Avoiding first-time homebuyer tax credit traps

By Aaron Gilchrist - bio | email

RICHMOND, VA (WWBT) - We introduced you to two couples who claimed they were misled by a local builder about how they could get and use the first-time homebuyer's tax credit.

The IRS now says they were not entitled to that money and will have to pay it back.

The mortgage broker has released both couples from their contracts and offered them $2,500. They still must repay the IRS.

So how can you avoid falling into the same trap?

Taxes and buying a house are complicated things.  That's why there are tax professionals and mortgage professionals to help us, but each should only be doing the job he's trained to do.

The government says the $8,000 tax credit for first-time homebuyers was used in more than 1.4 million home sales in the past year.  Good news for businesses and good news for buyers.

But the government also says more than 19,000 taxpayers claimed the credit, but hadn't purchased a home... including Tracy and Edward Hayes.

"To advise us to amend our taxes with an address that they said was our future home, " says Tracy, "we should have never been advised to do that but we trusted them."

They signed a Ryan Homes contract and say they were told to file for the free money, payoff debts, clean up their credit, and use the rest for the down payment.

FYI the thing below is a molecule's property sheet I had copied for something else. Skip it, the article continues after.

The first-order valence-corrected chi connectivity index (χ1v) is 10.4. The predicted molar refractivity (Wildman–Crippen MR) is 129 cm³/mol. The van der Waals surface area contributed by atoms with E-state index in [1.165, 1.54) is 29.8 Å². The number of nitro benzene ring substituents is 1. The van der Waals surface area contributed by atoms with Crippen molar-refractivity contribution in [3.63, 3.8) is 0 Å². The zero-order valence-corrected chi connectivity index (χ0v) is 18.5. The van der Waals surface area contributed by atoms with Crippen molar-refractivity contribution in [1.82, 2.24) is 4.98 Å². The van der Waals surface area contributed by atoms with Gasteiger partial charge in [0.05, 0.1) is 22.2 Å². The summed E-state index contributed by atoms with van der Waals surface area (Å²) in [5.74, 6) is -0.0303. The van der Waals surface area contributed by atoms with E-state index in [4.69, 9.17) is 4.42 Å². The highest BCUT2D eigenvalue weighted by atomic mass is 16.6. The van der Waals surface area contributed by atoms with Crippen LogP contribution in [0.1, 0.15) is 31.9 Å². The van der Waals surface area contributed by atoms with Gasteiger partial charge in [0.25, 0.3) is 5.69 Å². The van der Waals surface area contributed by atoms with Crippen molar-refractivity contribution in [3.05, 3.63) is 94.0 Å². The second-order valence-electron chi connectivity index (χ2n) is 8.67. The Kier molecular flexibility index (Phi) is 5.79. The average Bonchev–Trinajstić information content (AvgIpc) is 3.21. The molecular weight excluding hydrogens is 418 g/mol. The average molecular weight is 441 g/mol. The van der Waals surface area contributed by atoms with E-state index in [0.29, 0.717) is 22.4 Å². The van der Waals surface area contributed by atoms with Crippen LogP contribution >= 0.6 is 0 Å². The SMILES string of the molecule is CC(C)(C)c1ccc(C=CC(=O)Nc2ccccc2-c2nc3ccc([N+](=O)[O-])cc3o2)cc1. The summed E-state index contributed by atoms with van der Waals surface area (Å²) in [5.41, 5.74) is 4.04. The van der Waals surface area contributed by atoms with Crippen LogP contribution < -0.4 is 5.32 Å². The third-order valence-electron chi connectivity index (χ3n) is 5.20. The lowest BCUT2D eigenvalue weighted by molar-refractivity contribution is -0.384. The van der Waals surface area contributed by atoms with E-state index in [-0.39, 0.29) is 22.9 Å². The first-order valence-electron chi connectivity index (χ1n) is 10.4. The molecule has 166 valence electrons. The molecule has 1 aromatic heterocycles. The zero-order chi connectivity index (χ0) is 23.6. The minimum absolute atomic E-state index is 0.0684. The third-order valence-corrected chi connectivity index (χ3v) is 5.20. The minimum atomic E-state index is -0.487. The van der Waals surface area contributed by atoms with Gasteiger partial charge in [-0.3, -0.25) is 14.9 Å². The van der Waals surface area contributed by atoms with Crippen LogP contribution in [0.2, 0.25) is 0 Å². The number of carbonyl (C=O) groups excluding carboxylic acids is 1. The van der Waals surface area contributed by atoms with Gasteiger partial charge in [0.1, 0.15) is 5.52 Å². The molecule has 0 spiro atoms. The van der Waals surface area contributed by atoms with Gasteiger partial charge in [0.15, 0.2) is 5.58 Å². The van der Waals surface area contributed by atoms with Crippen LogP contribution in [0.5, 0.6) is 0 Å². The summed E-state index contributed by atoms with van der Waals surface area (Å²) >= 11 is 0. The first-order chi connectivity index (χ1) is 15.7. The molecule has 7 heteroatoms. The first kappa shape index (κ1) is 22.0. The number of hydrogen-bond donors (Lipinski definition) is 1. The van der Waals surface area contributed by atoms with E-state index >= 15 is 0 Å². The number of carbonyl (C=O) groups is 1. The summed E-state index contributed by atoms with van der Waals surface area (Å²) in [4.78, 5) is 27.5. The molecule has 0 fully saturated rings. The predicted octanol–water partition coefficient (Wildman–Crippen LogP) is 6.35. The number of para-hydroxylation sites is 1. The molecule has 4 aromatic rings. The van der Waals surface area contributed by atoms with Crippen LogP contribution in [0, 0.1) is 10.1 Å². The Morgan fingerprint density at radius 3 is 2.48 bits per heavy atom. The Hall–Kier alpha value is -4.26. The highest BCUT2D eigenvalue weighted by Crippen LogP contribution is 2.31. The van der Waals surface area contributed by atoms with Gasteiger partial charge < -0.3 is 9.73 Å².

"A mortgage professional, if he's really doing his or her job, will definitely not give you tax advice," says Citizen's Residential Mortgage vice president Ron Waddell.  He says homebuyers, especially first-time homebuyers, should only get mortgage advice from mortgage advisors.

But with a federal program that spends a billion dollars a month, some professionals might be tempted to far overstep their bounds.

"Ideally what benefits the borrower, the consumer, will generate more business for the mortgage industry, realtors," adds Waddell.

For tax advice, he says, turn to your tax professional or the IRS directly.

"I think it's clear that the tax credit is only for individuals that have actually purchased and closed on a home transaction" Waddell tells us.

And a quick check of the IRS website makes it crystal clear.

There's a long list of frequently asked questions about the tax credit and it plainly says you can't get the credit before you actually have the house.

Right now, Congress is looking at extending the tax credit program past its November 30 end date into next April.

If you have questions about the credit, here's a link to the IRS website http://www.irs.gov/newsroom/article/0,,id=204671,00.html?portlet=7.

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